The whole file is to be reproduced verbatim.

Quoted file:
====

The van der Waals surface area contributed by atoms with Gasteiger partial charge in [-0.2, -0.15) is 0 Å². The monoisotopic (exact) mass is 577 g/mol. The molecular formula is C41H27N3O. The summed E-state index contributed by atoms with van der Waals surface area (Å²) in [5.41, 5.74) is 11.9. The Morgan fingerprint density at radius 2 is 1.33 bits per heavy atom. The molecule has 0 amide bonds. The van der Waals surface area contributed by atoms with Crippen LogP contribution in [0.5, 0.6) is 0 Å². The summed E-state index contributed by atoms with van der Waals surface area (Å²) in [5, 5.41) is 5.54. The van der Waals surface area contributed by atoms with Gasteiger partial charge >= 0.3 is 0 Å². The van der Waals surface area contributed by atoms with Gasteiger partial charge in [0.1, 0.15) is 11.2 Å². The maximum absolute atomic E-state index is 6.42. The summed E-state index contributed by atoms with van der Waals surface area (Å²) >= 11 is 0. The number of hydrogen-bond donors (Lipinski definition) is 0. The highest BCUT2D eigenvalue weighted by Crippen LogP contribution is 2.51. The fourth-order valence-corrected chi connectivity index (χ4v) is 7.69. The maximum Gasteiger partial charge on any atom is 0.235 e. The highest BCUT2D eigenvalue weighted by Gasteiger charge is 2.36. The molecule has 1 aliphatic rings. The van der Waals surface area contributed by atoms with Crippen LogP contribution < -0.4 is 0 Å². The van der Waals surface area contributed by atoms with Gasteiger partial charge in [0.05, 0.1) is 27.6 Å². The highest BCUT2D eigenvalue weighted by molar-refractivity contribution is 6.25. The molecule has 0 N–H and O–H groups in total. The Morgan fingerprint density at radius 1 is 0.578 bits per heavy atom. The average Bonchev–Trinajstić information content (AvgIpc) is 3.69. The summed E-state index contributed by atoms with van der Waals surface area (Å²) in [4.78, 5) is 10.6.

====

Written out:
The van der Waals surface area contributed by atoms with Gasteiger partial charge in [-0.2, -0.15) is 0 Å². The monoisotopic (exact) mass is 577 g/mol. The molecular formula is C41H27N3O. The summed E-state index contributed by atoms with van der Waals surface area (Å²) in [5.41, 5.74) is 11.9. The Morgan fingerprint density at radius 2 is 1.33 bits per heavy atom. The molecule has 0 amide bonds. The van der Waals surface area contributed by atoms with Crippen LogP contribution in [0.5, 0.6) is 0 Å². The summed E-state index contributed by atoms with van der Waals surface area (Å²) in [5, 5.41) is 5.54. The van der Waals surface area contributed by atoms with Gasteiger partial charge >= 0.3 is 0 Å². The van der Waals surface area contributed by atoms with Gasteiger partial charge in [0.1, 0.15) is 11.2 Å². The maximum absolute atomic E-state index is 6.42. The summed E-state index contributed by atoms with van der Waals surface area (Å²) >= 11 is 0. The number of hydrogen-bond donors (Lipinski definition) is 0. The highest BCUT2D eigenvalue weighted by Crippen LogP contribution is 2.51. The fourth-order valence-corrected chi connectivity index (χ4v) is 7.69. The maximum Gasteiger partial charge on any atom is 0.235 e. The highest BCUT2D eigenvalue weighted by Gasteiger charge is 2.36. The molecule has 1 aliphatic rings. The van der Waals surface area contributed by atoms with Crippen LogP contribution < -0.4 is 0 Å². The van der Waals surface area contributed by atoms with Gasteiger partial charge in [0.05, 0.1) is 27.6 Å². The highest BCUT2D eigenvalue weighted by molar-refractivity contribution is 6.25. The molecule has 0 N–H and O–H groups in total. The Morgan fingerprint density at radius 1 is 0.578 bits per heavy atom. The average Bonchev–Trinajstić information content (AvgIpc) is 3.69. The summed E-state index contributed by atoms with van der Waals surface area (Å²) in [4.78, 5) is 10.6.